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State rejects inmate release, Dane Co. Sheriff defends handling of coronavirus cases

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MADISON (WKOW) -- State corrections officials refuse to grant the temporary release of a Dane County jail inmate who's COVID-19 positive as the county's sheriff defends the handling of inmates.

Inmate James Bloodsaw's cousin, Cassandra Greer told 27 News Bloodsaw is positive for the coronavirus and should be released to care outside the jail. Bloodsaw's husband died in April after contracting COVID-19 while in Illinois' Cook County jail.

Despite Greer's advocacy, a state corrections official says Bloodsaw will remain at the jail. "He...has new felony charges for Possession With Intent To Deliver," Corrections Spokesperson Anna Neal says. "The decision was made to keep Mr. Bloodsaw in custody," Neal says, as revocation of his probation is sought.

Madison Mayor Satya Rhodes-Conway and other city leaders urged Dane County Sheriff David Mahoney to release all COVID-19 positive inmates to outside care. And Sheriff's officials were pressed about jail conditions during a meeting of the County's Public Protection and Judiciary Committee.

"We have heard reports that a nurse told a prisoner who had obvious symptoms to quote, 'Take gatorade and tylenol,' " says Sawyer Johnson of the Party for Socialism and Liberation-Madison.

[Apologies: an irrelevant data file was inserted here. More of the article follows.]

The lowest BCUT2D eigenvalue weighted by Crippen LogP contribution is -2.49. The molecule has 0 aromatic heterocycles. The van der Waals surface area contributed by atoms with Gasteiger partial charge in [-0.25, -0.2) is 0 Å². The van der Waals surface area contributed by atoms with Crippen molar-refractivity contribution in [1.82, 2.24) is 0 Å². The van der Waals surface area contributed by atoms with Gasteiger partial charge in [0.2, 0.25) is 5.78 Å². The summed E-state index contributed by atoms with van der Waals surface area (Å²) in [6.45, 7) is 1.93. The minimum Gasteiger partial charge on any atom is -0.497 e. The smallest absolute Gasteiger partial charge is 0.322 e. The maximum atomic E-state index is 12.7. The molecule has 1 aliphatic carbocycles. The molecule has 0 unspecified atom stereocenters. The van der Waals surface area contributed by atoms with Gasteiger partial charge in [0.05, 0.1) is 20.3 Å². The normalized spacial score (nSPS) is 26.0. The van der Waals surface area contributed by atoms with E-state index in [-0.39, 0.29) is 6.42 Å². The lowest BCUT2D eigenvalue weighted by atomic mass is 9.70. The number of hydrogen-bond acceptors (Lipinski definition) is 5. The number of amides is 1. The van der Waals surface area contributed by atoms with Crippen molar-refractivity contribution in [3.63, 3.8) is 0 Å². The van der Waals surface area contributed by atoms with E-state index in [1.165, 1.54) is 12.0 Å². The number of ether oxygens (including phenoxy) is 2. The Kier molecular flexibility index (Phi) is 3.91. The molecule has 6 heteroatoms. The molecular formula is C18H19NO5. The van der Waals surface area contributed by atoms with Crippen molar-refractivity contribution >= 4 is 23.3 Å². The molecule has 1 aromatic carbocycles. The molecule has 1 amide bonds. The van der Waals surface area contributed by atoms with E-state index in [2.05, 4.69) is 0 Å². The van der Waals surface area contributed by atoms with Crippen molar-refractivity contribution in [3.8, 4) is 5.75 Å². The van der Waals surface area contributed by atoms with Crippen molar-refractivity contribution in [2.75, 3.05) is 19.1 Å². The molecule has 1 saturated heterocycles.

"They're given two vitals checks a day," says Sheriff's Captain Chris Nygaard. "They're given fluids twice a day.

Sheriff's officials say their care of inmates with symptoms or who are positive for COVID-19 is done in consultation with Public Health Madison and Dane County.

Sheriff's spokesperson Elise Schaffer says there are currently eleven COVID-19 positive inmates in a jail population of more than 400. Last month, officials said 37 inmates had tested positive for the coronavirus since the beginning of the pandemic.

Officials say there are no plans to release inmates based on virus status.

"No inmates have exhibited significant symptoms to warrant hospitalization," Schaffer says. "They are actually getting more consistent and closer attention than they would if they were to be released," Schaffer says.

In March, Sheriff's officials worked with state and court officials to lower the jail population from its average weekly count of more than seven hundred inmates before the pandemic to the reduced census now.

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Tony Galli

Reporter, WKOW

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